Effect of experimental genital mycoplasmosis on production of matrix metalloproteinases in membranes and amniotic fluid of Sprague-Dawley rats. - American journal of reproductive immunology (New York, N.Y. : 1989)
Preterm, premature rupture of membranes (PPROM) is a dire pregnancy outcome that is frequently associated with infection by the genital mycoplasmas, Mycoplasma hominis, Ureaplasma parvum, and U. urealyticum. One potential mechanism by which these microorganisms may cause PPROM is by increasing the concentration of matrix metalloproteinases (MMPs) in the membranes and amniotic fluid. We tested this hypothesis in a well-defined model system of genital infection with M. pulmonis, a natural reproductive pathogen of rats.Timed-pregnant, specific pathogen-free, Sprague-Dawley rats were infected with 10(7) CFU M. pulmonis at gestation day (gd) 14. Controls received an equivalent volume (100 microL) of sterile medium. At gd 18, rats were euthanized, and membranes and amniotic fluids were harvested and stored at -70 degrees C until analysis. Proteinase activity of amniotic fluid and membranes was resolved on discontinuous 7.5% sodium dodecyl sulfate-polyacrylamide gel electrophoresis gelatin zymography gels. Band intensity was determined using a digital gel documentation system and the manufacturer's software (Kodak).Gelatinolytic activity associated with a band similar in molecular weight to ProMMP-9 (92 kDa, the inactive precursor of MMP-9) was significantly increased in amniotic fluids and membranes harvested from M. pulmonis-treated pups at gd 18 when compared with tissues harvested from control pups. Both ProMMP-9 and ProMMP-2 (72 kDa, the inactive precursor of MMP-2) were increased in infected animals at gd 21.Our study suggests that the genital mycoplasmas can increase MMP-9 production in vivo.
Cardiac glycosides provide neuroprotection against ischemic stroke: discovery by a brain slice-based compound screening platform. - Proceedings of the National Academy of Sciences of the United States of America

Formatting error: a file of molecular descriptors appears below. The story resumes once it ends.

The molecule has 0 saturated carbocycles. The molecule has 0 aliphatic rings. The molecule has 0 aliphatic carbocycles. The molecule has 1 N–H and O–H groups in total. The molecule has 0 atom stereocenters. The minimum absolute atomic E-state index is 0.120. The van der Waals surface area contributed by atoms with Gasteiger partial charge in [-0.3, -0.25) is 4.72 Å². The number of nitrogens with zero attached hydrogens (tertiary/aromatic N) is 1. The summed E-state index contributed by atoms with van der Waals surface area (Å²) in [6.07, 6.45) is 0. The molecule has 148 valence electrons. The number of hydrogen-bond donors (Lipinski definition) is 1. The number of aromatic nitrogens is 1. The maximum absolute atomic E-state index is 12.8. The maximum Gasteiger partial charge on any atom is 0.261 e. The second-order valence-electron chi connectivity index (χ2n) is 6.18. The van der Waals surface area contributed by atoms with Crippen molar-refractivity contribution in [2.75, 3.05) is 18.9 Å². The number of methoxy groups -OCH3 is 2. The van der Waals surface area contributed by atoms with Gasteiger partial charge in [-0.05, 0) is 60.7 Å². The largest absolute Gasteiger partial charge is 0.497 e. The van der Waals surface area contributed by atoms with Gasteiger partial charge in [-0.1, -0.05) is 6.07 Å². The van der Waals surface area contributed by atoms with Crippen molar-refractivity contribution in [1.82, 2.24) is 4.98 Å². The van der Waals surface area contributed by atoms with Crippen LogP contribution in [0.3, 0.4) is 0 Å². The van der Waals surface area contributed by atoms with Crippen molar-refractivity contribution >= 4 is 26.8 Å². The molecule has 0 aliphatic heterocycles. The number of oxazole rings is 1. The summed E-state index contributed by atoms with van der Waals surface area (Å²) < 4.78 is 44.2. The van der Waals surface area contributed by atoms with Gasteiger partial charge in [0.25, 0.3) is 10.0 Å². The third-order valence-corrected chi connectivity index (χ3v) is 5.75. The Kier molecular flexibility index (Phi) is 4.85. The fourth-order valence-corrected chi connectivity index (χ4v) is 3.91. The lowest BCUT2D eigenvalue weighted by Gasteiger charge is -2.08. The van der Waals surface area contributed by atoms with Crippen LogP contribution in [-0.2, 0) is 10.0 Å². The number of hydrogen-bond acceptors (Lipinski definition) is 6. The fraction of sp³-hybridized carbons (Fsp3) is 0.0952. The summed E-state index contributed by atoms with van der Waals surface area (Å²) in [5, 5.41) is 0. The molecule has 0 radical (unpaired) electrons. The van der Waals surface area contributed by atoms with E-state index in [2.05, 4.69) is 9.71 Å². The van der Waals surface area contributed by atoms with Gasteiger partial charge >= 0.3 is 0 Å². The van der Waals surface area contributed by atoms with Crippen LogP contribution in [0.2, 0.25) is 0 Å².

We report here the results of a chemical genetic screen using small molecules with known pharmacologies coupled with a cortical brain slice-based model for ischemic stroke. We identified a small-molecule compound not previously appreciated to have neuroprotective action in ischemic stroke, the cardiac glycoside neriifolin, and demonstrated that its properties in the brain slice assay included delayed therapeutic potential exceeding 6 h. Neriifolin is structurally related to the digitalis class of cardiac glycosides, and its putative target is the Na(+)/K(+)-ATPase. Other cardiac glycoside compounds tested also showed neuroprotective activity, although with lower apparent potencies. In subsequent whole-animal studies, we found that neriifolin provided significant neuroprotection in a neonatal model of hypoxia/ischemia and in a middle cerebral artery occlusion model of transient focal ischemia. The neuroprotective potential of Na(+)/K(+)-ATPase is of particular interest because of its known "druggability"; indeed, Food and Drug Administration-approved, small-molecule compounds such as digitoxin and digoxin have been in clinical usage for congestive heart failure and arrhythmias for several decades. Thus, an existing cardiac glycoside or closely related compound could provide an accelerated path toward clinical trial testing for ischemic stroke. Our findings underscore the important role that hypothesis-neutral, high-content, tissue-based screens can play in the identification of new candidate drugs and drug targets for the treatment of diseases for which validated therapeutic pathways are not currently available.

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4630 Hwy 17 Bypass Murrells Inlet, SC 29576